Law School Case Brief
Hurlocker v. Medina - 118 N.M. 30, 878 P.2d 348 (1994)
Easements by necessity arise from an implied grant or reservation of right of ingress and egress to a landlocked parcel. In order to uphold an easement by necessity, a court must find a conveyance of a portion of the grantor's land that, after the severance of the two parcels, creates a necessity to pass over one of them to reach any road or public street. An easement by necessity requires: (1) unity of title, indicating that the dominant and servient estates were owned as a single unit prior to the separation of such tracts; (2) that the dominant estate has been severed from the servient tract, thereby curtailing access of the owner of the dominant estate to and from a public roadway; and (3) that a reasonable necessity existed for such right of way at the time the dominant parcel was severed from the servient tract.
Two contiguous parcels of property were at one time part of the same tract of land. They were divided in 1957 but under common ownership between 1963 and 1984. A conveyance in 1984 left one parcel without access. The new owners that acquired that parcel filed suit against the adjacent property owners seeking to impose an easement by necessity on their adjacent lot. The trial court granted summary judgment to the adjacent property owners on the ground that the properties had been divided and treated as separate lots and therefore, the unity of title required to support an easement by necessity was lacking. The new property owners appealed.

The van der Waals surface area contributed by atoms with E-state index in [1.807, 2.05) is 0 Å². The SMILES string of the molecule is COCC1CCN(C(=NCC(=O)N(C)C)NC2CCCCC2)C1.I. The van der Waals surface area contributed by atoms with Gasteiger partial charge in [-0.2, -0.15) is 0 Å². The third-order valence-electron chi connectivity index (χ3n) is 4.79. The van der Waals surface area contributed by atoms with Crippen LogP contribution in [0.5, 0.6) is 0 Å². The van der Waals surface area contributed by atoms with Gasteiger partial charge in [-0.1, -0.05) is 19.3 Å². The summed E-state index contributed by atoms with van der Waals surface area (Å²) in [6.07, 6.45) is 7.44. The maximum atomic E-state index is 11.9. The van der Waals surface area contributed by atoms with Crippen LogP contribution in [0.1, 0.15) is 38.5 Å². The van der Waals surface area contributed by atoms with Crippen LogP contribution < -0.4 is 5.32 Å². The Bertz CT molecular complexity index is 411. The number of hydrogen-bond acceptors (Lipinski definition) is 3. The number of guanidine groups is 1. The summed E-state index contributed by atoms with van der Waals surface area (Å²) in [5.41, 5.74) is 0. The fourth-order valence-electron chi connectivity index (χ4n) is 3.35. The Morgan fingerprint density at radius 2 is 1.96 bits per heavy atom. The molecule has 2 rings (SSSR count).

Was the summary judgment, which denied the easement of necessity, in favor of the adjacent property owner proper?
The court of appeals reversed the grant of summary judgment for defendants in plaintiff's action to establish an easement by necessity upon defendants' property, and remanded the case back to the trial court. The appellate court held that the unity of title necessary to sustain an easement by necessity did not require that the dominant and servient estates be a single undivided parcel prior to the conveyance at issue. Specifically, New Mexico law does not require the dominant and servient estates be carved out of a single undivided parcel. The court held that the creation of an easement by necessity depended upon the intent of the parties and that such intent could not be determined as a matter of law from the record.
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